Aviation in Miami: The First 100 Years

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  SERVICE — Flight Attendants

Eastern Air Lines flight steward Robert C. Brown. Circa 1935. Photo by Claude C. Matlack. HistoryMiami. Matlack 9631-2.
Until World War II, Pan American World Airways and other international carriers hired only male flight attendants (known as stewards). These airlines, which traveled long stretches over water, believed that only able-bodied men had the strength to rescue passengers and row lifeboats in an emergency landing. By the 1950s, the availability of alternative aviation career options for men, new emergency equipment, procedures that did not rely as much on body strength and the emergence of “beautiful” stewardesses as a marketing tool led to a sharp decline in the number of stewards.

As with many U.S. industries, the Civil Rights Movement impacted the hiring practices of the aviation industry. Mohawk Airlines hired Ruth Carol Taylor, the first African American flight attendant, in 1957 and other airlines soon followed. Note the racial make-up in the pictures above of the graduating classes of Eastern Airlines flight attendants from the 1950s and the 1970s.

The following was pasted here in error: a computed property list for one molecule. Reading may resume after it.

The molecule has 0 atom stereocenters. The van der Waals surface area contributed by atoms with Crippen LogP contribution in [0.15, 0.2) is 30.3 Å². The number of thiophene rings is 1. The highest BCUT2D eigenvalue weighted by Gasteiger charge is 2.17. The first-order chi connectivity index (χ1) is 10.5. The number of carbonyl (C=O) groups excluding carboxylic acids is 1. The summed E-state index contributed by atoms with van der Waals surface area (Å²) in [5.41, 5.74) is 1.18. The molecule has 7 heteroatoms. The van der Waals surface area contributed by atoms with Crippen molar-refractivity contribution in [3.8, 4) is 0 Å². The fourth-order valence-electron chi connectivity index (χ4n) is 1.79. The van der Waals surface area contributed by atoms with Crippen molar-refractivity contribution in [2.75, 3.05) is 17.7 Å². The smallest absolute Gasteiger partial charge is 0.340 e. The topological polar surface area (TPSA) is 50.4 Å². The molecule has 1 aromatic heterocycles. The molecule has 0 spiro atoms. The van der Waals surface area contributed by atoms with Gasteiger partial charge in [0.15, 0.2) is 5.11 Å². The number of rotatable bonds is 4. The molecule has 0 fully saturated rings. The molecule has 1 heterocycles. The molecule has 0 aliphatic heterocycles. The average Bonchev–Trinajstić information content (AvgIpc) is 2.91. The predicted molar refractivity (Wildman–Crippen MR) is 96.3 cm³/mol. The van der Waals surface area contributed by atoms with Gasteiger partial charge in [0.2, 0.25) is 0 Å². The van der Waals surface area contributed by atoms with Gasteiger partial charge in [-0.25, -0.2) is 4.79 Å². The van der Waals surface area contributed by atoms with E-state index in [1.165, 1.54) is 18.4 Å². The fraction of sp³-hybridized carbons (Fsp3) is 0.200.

Eastern flight attendants class 59-E at the Miami Springs Villa. Circa 1959. Courtesy of Eastern Airlines Retirees Association.  Eastern graduating class of flight attendants. Circa 1975. Courtesy of Eastern Airlines Retirees Association.

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